LIFE CHANGES AS WINTER TURNS TO SPRING
A Portrait of a Chair is a portrait of life in Americas Heartland in the 1980s
Set during March and April of 1983, this thoughtful novel portrays relationships among women in Elm Grove, Nebraska, a small Midwestern town. Harriet is adjusting to her new career as an antiques dealer, and to living alone after the death of her husband. Rachel, a young painter, is making similar life changes after a divorce. These are women to cheer for.
By contrast, there are the staunch and judgmental women of Elm Grove society who are suspicious of any kinds of change. They remember that Rachel once stole from a store when she was a child. They notice when Harriet has dinner with a lifelong friend named Len in a nearby town. Mabel, the main gossip, browses and snoops through Harriets store, her ears wide open for dirt. Her innuendos cause a painful rift in the fresh new friendship between Harriet and Rachel, until good sense prevails. Author Marie Krohn portrays small-town pettiness and backstabbing, but those qualities are balanced by the concern and generosity that most of the citizens feel for one another.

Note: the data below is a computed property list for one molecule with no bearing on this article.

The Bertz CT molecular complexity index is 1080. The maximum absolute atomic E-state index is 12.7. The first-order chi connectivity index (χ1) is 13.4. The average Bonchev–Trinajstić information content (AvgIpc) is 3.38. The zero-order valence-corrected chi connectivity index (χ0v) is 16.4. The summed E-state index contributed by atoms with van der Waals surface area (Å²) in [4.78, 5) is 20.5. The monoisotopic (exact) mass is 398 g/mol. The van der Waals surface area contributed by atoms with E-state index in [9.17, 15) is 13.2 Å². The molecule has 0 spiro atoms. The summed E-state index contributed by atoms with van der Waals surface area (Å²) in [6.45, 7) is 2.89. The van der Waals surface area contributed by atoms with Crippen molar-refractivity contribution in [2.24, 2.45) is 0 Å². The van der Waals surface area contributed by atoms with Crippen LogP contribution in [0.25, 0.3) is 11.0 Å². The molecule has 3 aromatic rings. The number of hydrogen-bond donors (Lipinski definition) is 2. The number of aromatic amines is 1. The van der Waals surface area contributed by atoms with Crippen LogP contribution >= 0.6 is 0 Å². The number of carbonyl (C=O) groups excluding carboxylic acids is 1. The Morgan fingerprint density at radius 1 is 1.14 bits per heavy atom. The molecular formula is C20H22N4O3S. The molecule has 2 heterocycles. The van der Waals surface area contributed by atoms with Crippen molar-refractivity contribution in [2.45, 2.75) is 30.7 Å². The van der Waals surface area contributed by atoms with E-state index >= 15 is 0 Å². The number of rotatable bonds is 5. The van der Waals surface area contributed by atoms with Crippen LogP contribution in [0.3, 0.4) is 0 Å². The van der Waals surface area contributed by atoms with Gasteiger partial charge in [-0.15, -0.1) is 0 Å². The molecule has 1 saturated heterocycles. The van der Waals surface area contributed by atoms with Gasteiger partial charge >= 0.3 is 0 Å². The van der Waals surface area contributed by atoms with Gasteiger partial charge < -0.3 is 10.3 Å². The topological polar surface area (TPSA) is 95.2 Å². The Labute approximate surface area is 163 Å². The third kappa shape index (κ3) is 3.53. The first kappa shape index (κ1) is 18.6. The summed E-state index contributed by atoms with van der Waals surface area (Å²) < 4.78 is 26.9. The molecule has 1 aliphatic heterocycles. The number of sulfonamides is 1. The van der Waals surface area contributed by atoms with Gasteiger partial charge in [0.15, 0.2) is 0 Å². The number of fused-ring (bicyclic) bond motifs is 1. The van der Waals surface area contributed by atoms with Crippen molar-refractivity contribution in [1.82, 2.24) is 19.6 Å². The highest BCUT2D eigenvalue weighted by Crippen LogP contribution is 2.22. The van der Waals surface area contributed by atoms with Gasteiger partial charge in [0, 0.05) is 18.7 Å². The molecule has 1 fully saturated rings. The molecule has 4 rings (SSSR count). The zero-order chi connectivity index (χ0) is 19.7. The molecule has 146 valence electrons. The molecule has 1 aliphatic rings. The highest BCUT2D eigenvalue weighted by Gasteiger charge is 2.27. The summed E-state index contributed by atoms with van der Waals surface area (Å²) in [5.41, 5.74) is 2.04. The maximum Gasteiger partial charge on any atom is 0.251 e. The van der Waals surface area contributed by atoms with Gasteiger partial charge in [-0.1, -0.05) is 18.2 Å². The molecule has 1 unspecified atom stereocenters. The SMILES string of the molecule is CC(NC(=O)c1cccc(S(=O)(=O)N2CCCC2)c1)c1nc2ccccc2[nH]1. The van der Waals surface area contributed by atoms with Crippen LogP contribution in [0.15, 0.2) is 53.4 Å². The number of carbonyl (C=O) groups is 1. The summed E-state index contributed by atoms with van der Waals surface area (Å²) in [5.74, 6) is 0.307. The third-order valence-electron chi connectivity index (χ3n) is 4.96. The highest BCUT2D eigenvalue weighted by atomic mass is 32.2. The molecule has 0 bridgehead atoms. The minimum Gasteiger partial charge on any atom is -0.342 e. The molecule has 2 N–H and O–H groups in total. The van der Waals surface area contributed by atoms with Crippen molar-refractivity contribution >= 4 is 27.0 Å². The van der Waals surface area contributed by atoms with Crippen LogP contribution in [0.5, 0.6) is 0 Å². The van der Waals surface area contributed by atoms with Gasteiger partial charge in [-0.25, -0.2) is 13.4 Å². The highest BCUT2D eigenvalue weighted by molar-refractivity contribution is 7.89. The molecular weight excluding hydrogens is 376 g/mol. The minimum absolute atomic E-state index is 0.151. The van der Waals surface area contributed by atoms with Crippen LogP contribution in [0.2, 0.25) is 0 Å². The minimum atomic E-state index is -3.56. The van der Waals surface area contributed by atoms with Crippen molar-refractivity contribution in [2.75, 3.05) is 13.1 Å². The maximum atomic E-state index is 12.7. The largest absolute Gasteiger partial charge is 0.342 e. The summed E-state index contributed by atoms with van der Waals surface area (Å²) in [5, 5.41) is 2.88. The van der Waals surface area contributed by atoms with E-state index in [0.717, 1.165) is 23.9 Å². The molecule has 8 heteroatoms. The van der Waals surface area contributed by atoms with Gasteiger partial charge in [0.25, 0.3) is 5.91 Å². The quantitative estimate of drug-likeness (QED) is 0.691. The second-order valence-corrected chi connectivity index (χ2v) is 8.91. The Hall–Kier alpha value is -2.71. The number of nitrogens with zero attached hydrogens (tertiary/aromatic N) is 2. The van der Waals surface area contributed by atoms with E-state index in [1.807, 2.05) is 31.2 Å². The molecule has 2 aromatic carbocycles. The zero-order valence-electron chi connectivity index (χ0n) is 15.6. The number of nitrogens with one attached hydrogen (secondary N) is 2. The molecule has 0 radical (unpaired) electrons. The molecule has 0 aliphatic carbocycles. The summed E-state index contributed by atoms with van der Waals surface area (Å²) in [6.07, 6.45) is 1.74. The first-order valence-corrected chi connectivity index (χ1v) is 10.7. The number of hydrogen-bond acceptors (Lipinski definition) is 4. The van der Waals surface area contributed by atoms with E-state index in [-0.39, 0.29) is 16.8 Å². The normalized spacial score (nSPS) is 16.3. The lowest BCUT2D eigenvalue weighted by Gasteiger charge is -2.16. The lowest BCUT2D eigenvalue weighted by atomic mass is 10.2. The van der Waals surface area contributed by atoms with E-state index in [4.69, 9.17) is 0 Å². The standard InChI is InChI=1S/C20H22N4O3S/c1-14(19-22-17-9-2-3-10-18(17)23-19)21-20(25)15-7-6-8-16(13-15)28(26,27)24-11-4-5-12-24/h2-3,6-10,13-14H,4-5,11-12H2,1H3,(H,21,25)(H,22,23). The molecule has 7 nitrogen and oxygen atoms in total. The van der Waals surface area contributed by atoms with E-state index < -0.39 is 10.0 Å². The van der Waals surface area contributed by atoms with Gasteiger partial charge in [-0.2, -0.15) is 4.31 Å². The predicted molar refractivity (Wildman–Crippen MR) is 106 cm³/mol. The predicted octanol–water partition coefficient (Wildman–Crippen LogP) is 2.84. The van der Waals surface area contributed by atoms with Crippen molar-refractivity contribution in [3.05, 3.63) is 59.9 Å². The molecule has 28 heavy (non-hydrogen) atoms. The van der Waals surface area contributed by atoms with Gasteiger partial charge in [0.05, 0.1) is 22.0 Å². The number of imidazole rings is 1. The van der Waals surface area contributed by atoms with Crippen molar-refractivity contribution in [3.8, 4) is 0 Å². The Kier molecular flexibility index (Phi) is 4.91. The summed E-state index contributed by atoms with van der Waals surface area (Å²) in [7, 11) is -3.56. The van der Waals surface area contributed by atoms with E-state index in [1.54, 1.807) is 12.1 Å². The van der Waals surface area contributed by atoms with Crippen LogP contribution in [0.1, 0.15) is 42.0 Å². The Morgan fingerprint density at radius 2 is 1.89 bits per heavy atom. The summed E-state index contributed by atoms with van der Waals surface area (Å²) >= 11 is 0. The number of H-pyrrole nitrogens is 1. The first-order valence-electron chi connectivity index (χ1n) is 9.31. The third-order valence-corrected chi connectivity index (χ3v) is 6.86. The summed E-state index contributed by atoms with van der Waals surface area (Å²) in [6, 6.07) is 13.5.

Portrait of a Chair is a quiet novel, in keeping with Harriets favorite authors, Jane Austen and Willa Cather. But like Austen and Cather, Marie Krohn has homed in on important issues in small-town life. This novel shows the value of small businesses on Main Street, a part of American culture that is increasingly in danger. The love of antiques and the importance of the past are both themes in the story, and the interior of Harriets store is described in loving detail.
The atmosphere of the small Midwestern city is also on display, from Arlenes Café (the town gossip mill), to the Carnegie Library, to the historic courthouse, and of course to the church. Weather is also a recurrent theme. It is significant that Rachel first walks into Harriet's store and into the novel out of a windy, rainy day; just as it is significant that Mabel leaves the novel by taking a spill on the rain-slick steps of the church. The days are warmer as the novel draws to a close, and people become warmer to each other as well.
Marie Krohn lives and writes in Neligh, Nebraska. She is a former correspondent for the Norfolk Daily News and is a speaker with the Nebraska Humanities Council. She is the author of Louise Pound: The 19th Century Iconoclast Who Forever Changed Americas Views About Women, Academics and Sports, published by American Legacy Historical Press; and her articles and stories have appeared in Calyx, Storyteller, Rockford Review, Nebraska Life, and elsewhere.